Articles in Vol. XXVI, No. 1
Digital Data — Ur of the Chaldees: A Virtual Vision of Woolley's Excavations
Rethinking CAD Data Structures — Pompeii Archaeological Research Project: Porta Stabia
Website Review: Penn Museum
How Often Must We Reinvent the Wheel?
Data in the Future — Archived or Locked?
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Rethinking CAD Data Structures — Pompeii Archaeological Research Project: Porta Stabia
Gregory Tucker, University of Michigan, and John Wallrodt, University of Cincinnati
(See email contacts page for the author's email address.)
Since 2005 the Pompeii Archaeological Research Project: Porta Stabia (PARP:PS), directed by Steven J.R. Ellis at the University of Cincinnati, has studied the insulae at the southern end of the via Stabiana, near the Stabian Gate. (See classics.uc.edu/pompeii.) The project is refining the early history of this part of Pompeii and better defining its dynamic relationship with the development of the public spaces to its north and west. Identifying and defining the response of non-elite, working-class, families to the significant changes to socio-economic and political systems across the Mediterranean from the 4th century BC until the late 1st century AD has been a consistent priority. Through archival research, material analysis, geophysical survey, architectural survey, and excavation a new narrative has come to light about the role ancient Pompeiians played in shaping the ancient city, influenced by evolving relationships with far-flung provinces. (For a thorough list of PARP:PS publications, please visit classics.uc.edu/pompeii/index.php/reports/publications.html).
Work in the area around the Porta Stabia, first excavated in the 1870's, revealed architecture forming the walls of rooms and boundaries of properties. Thus, PARP:PS is excavating in what was a fully urban portion of Pompeii, and, as a consequence, the PARP:PS staff must work within spaces restricted by surviving elements of ancient structures. From 2005-2010 architectural survey and archaeological excavation focused on insula VIII.7, on the west side of the via Stabiana, crossing the street to insula I.1 in 2010. Entering the second year of excavations in insula I.1, in 2011, the team decided that the spatial data obtained through total station survey and archaeological drawing1 should be reorganized and placed into a planned, deliberate structure which could accommodate future data collection and be easily accessible during subsequent study seasons. This article outlines the structure that PARP:PS uses to manage spatial data within AutoCAD®.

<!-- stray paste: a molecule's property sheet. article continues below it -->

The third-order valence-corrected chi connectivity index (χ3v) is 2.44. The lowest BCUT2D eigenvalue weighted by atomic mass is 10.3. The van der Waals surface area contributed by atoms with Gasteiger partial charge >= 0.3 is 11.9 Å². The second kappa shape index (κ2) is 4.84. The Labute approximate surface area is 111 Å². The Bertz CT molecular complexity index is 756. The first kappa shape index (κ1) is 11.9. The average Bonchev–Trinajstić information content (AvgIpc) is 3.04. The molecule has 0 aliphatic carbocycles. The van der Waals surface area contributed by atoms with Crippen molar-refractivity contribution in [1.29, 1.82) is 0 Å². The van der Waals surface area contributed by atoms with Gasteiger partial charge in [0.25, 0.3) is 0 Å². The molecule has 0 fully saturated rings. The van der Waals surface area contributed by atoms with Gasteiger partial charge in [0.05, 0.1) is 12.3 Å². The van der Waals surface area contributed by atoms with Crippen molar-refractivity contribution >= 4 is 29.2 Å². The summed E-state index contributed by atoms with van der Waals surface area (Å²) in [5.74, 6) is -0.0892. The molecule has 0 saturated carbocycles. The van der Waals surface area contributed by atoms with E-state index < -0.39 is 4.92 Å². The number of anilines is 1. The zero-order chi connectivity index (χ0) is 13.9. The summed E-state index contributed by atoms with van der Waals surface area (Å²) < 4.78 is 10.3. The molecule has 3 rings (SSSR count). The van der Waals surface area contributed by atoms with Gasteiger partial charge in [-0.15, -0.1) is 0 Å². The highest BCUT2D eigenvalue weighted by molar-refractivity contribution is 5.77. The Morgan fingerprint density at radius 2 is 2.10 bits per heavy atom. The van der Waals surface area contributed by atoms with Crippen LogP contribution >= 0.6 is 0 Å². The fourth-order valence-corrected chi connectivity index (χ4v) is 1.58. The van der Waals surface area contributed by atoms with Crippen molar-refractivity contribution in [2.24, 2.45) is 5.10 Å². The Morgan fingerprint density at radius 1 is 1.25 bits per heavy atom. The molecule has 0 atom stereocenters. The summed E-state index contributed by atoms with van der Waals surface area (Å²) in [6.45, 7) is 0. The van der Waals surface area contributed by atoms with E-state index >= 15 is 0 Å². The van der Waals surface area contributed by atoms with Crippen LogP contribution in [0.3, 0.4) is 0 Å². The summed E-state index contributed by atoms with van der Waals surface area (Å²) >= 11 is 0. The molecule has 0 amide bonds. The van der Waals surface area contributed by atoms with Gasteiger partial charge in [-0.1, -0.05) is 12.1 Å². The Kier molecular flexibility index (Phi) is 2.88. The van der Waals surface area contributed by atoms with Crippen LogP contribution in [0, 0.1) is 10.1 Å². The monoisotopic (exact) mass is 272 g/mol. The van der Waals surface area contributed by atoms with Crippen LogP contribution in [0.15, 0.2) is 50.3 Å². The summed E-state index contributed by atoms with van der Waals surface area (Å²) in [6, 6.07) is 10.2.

The architecture still standing in these areas encourages documentation of spatial data using CAD software for its precise drafting capabilities. Using CAD software as the primary interface with the spatial data is standard practice in such conditions, especially considering the ease of transferring data between and among CAD, GIS, and other spatial software packages. From 2005-2010 AutoCAD was used to organize these data, and our documentation system grew organically as demands arose and new data were added. With the move across the via Stabiana to insula I.1 in 2010 a new AutoCAD model was developed, based on the same structure and naming conventions used for the VIII.7 data. One of the goals of the 2011 season was to revise the structure of the CAD model so that data were deliberately organized in a way that was easy to work with during field seasons, accessible to non-specialists during the rest of the season, and flexible enough to accommodate future revisions and additions.
The new data structure employed with the CAD model was intended to present as much information as possible with minimal reliance on external documentation or support. As with many of the digital data policies for PARP:PS, facilitating convenient access for all project members to the spatial data was a priority. The CAD model was expected to be used as a reference by project members in writing reports, generating plans, and contributing to other various outputs. One assumption made during the creation of the file-naming system was that anyone accessing the CAD model for these purposes would also have access to the project database, maintained in FileMaker®, which contains detailed information, interpretation, and analysis for the features and contexts that are represented in the model. Although there are no direct links between the Filemaker database and the AutoCAD model, the naming system being described here is clear enough that matching the records in the database with features in the model could take place quickly and seamlessly. The CAD model should therefore be a supplementary resource that any team member can use without the assistance of a specialist and in conjunction with the database to access more qualitative data.